Concern in Parliament over slow pace of prosecutions for Lottery corruption
“We hear a lot of investigation this, investigation that, but we don’t see anyone going to jail” says MP
- The trade and industry minister, MPs and the National Lotteries Commission (NLC) chairperson have all expressed concern over a lack of prosecutions of lottery looters.
- The Special Investigating Unit (SIU) has so far uncovered about R1.4-billion in looting at the NLC.
- The SIU has already referred 12 matters to the National Prosecuting Authority (NPA).
- Barney Pityana, NLC board chairperson, says the board is awaiting the NPA decision.
The National Lotteries Commission (NLC) and the minister with oversight of the Lottery are both concerned that no one involved in the fraud and corruption that overwhelmed the organisation in recent years has yet been formally charged and prosecuted, Parliament has been told.
Barney Pityana, chairperson of the board of NLC, told Parliament’s Trade, Industry and Competition Portfolio Committee that Minister Ebrahim Patel had expressed concerns to him about the “slow pace” of legal action to hold implicated people to account.
Pityana was part of an NLC delegation that last week briefed the committee on the Commission’s second and third-quarter financial results
Almost two and a half years have passed since then-acting Commissioner Lionel October told the same committee in 2020 that a dossier of alleged corruption compiled by independent audit firm Nexia SAB&T had been handed to police. The dossier consisted of investigations into four dodgy grants and implicated former NLC chief operating officer Phillemon Letwaba, his family, and some of his associates.
GroundUp has also reported extensively since 2018 on looting at the Lottery.
New NLC commissioner Jodi Scholtz told MPs last week that she had referred 12 matters of alleged corruption to the Special Investigating Unit (SIU).
The SIU is empowered to recover assets acquired through corruption involving State funds. But it does not have prosecutorial powers. Instead, the results of SIU investigations are handed to the police to do any additional investigation necessary and prepare a docket to hand to the National Prosecuting Authority (NPA) for a decision on whether to prosecute.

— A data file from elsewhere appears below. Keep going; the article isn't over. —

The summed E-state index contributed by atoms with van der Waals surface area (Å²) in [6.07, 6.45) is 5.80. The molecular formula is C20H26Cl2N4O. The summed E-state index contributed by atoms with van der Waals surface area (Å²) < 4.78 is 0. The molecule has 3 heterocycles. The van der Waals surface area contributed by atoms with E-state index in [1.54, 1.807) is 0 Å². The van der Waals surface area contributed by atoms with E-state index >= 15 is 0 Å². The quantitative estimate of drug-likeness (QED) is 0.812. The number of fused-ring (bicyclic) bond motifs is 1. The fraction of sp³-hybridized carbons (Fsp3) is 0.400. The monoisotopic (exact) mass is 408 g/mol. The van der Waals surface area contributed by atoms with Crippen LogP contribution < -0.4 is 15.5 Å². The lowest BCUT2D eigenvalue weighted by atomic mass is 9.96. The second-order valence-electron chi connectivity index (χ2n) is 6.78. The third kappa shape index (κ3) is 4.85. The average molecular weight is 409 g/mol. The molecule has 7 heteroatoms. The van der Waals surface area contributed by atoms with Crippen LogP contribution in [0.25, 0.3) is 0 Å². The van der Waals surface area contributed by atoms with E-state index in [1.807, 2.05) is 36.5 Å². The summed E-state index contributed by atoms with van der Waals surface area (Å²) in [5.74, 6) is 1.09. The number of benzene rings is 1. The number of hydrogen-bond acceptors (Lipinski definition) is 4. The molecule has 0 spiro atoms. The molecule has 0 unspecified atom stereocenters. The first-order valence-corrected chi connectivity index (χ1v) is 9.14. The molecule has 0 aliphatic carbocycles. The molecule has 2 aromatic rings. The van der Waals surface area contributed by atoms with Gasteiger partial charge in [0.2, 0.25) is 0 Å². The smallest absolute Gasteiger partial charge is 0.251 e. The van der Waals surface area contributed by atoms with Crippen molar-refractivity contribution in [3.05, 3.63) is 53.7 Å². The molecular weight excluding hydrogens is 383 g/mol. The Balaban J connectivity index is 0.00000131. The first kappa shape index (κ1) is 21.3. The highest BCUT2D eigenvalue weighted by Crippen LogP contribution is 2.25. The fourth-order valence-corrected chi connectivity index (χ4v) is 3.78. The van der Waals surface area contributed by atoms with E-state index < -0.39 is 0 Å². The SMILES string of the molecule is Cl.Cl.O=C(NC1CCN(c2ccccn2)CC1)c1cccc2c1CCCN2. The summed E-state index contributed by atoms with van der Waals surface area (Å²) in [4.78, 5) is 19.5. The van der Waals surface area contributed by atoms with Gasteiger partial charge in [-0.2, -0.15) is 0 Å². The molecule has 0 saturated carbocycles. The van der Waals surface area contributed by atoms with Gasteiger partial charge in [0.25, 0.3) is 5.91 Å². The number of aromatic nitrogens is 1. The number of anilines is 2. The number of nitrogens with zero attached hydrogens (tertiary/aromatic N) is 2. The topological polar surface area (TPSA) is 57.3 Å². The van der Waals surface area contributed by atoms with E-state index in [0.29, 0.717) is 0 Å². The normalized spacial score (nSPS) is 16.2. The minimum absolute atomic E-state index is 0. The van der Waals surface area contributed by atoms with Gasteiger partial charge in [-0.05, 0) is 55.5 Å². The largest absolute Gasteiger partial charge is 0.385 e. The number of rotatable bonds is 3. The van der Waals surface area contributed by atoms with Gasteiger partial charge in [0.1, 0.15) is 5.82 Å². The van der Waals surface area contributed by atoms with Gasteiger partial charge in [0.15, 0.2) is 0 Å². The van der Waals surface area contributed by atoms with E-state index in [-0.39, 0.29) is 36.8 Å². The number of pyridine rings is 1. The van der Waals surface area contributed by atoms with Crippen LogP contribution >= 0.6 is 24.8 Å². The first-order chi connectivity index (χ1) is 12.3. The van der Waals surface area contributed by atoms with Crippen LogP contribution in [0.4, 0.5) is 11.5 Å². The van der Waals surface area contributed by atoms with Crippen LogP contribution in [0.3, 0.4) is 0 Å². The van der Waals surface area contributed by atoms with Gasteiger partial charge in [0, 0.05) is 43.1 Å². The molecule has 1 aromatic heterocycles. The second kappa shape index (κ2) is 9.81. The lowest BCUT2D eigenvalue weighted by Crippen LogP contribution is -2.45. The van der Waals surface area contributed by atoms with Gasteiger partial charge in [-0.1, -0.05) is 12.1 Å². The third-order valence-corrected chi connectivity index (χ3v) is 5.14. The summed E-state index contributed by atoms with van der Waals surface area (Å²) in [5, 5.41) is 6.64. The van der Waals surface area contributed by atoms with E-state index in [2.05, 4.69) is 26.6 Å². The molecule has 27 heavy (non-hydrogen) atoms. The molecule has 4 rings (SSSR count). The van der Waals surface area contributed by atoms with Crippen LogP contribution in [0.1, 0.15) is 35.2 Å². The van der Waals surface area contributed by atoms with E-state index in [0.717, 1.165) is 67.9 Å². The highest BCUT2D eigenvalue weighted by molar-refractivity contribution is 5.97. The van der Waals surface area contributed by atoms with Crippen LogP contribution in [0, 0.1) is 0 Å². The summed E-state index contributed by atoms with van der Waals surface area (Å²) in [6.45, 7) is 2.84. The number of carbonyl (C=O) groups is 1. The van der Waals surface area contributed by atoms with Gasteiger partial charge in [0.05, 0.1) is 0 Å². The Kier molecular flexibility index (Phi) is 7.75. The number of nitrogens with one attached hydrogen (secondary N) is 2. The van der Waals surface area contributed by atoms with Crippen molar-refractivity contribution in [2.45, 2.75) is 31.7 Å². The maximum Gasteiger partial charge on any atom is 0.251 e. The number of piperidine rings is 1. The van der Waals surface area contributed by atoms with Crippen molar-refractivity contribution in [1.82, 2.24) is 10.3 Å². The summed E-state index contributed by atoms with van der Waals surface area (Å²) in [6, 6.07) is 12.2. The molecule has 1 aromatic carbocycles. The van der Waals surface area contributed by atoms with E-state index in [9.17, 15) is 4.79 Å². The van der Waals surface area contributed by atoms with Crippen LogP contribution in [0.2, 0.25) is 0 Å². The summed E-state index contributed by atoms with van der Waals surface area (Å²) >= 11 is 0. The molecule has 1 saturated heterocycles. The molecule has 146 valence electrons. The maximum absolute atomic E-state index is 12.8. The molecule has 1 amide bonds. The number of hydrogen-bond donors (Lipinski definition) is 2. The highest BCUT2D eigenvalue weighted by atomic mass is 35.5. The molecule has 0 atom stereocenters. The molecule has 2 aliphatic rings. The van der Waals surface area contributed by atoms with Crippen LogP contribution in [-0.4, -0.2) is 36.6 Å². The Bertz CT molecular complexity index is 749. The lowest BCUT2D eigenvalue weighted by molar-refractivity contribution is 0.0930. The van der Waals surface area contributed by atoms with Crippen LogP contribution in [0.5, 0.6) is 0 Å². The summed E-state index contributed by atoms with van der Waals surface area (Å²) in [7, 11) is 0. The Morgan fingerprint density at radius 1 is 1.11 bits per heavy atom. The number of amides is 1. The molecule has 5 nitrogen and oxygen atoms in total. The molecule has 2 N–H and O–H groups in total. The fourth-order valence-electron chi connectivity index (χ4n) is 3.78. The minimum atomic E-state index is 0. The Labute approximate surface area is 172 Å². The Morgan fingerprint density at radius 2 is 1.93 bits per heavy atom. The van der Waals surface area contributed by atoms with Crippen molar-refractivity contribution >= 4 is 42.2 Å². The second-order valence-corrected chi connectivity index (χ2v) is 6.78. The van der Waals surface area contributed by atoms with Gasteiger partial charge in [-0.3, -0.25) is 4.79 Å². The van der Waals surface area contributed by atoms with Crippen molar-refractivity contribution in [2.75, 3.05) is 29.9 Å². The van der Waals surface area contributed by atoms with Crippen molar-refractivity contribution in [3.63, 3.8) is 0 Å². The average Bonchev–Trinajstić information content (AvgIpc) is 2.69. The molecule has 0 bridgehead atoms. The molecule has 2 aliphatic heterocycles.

The NPA did not respond to questions sent to two email addresses used for media inquiries.
During the second quarter of 2022, 52 matters involving dodgy grants were reported to the NLC for investigation, according to last week’s NLC presentation to Parliament. In the third quarter of 2022, a further 56 matters were reported to the NLC, with misuse of funds, fraud and fraudulent applications making up the highest number of matters.
Concerns raised in Parliament
MPs from various political parties serving on the portfolio committee also raised concerns about the lack of prosecutions of people implicated in the looting of the Lottery, which the Special Investigating Unit (SIU) has estimated to be over R1.4-billion.
MP Khonziwe Hlonyana (EFF) said, “We hear a lot of investigation this, investigation that, but we don’t see anyone going to jail. It would have been very nice seeing someone going to jail for what people have done in mismanaging the monies that could have assisted the poorest of the poor.”
Pityana told MPs that Patel had raised two issues of concern with him when he briefed the minister recently. The minister had asked him whether money that “has been abused has been retrieved or not” and wanted to know what steps were being taken to retrieve money lost to corruption. “The second one he has expressed concern about is whether, and what will it take, to see the beginnings of prosecutions,” said Pityana.
He said it was urgent to see accountability, including about the recovery of the money. “That process is part of our continuous engagement with the SIU.”
“The SIU has informed us that they have submitted a docket to the NPA and they await the decision [of the NPA] in due course.”
Scholtz, who took over as NLC commissioner at the beginning of February, told the committee: “I share sentiments about people not going to jail.” She said the NLC had held discussions the previous day about the disciplinary processes against matters suspended NLC employees “and how we can move more expeditiously”.
“There are planned meetings between myself and the NPA … The SIU has referred 12 matters to the NPA and part of my work is making sure that we follow up on those,” Scholtz said.
Tintswalo Nkuna, NLC head of regulatory compliance, who has previously acted as Commissioner, told the committee, “We do take note and share the concerns on the timely completion of those investigations.
“Investigations that have been conducted [by the NLC] relate to allegations of misuse of funds… When we do prove those allegations to be factual … the first instance is to report such matters to the SA Police Services.
“There are also matters that have been referred to the SIU as part of their investigation as they had, for example, picked up patterns with regard to the funding of sports clubs where there has been a misuse of funds,” Nkuna said.
“We are also constantly engaging with the SAPS to ensure that there is a speedy resolution to those investigations.”
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